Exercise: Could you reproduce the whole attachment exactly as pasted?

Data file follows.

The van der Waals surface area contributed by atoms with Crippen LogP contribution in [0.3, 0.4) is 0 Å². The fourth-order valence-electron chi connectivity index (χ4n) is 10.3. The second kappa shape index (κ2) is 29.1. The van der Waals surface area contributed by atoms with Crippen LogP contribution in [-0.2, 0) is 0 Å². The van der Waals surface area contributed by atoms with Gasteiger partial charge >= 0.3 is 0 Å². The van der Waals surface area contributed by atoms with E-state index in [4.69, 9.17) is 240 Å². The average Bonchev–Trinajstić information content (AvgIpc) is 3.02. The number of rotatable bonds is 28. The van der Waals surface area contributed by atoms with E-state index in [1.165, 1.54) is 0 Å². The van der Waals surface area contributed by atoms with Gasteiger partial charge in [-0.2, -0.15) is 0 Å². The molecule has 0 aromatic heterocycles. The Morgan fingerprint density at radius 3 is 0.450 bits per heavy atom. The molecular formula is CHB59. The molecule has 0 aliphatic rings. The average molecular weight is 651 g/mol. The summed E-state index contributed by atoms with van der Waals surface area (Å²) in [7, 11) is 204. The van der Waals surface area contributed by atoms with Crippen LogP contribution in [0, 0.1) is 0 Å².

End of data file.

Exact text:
The van der Waals surface area contributed by atoms with Crippen LogP contribution in [0.3, 0.4) is 0 Å². The fourth-order valence-electron chi connectivity index (χ4n) is 10.3. The second kappa shape index (κ2) is 29.1. The van der Waals surface area contributed by atoms with Crippen LogP contribution in [-0.2, 0) is 0 Å². The van der Waals surface area contributed by atoms with Gasteiger partial charge >= 0.3 is 0 Å². The van der Waals surface area contributed by atoms with E-state index in [4.69, 9.17) is 240 Å². The average Bonchev–Trinajstić information content (AvgIpc) is 3.02. The number of rotatable bonds is 28. The van der Waals surface area contributed by atoms with E-state index in [1.165, 1.54) is 0 Å². The van der Waals surface area contributed by atoms with Gasteiger partial charge in [-0.2, -0.15) is 0 Å². The molecule has 0 aromatic heterocycles. The Morgan fingerprint density at radius 3 is 0.450 bits per heavy atom. The molecular formula is CHB59. The molecule has 0 aliphatic rings. The average molecular weight is 651 g/mol. The summed E-state index contributed by atoms with van der Waals surface area (Å²) in [7, 11) is 204. The van der Waals surface area contributed by atoms with Crippen LogP contribution in [0, 0.1) is 0 Å².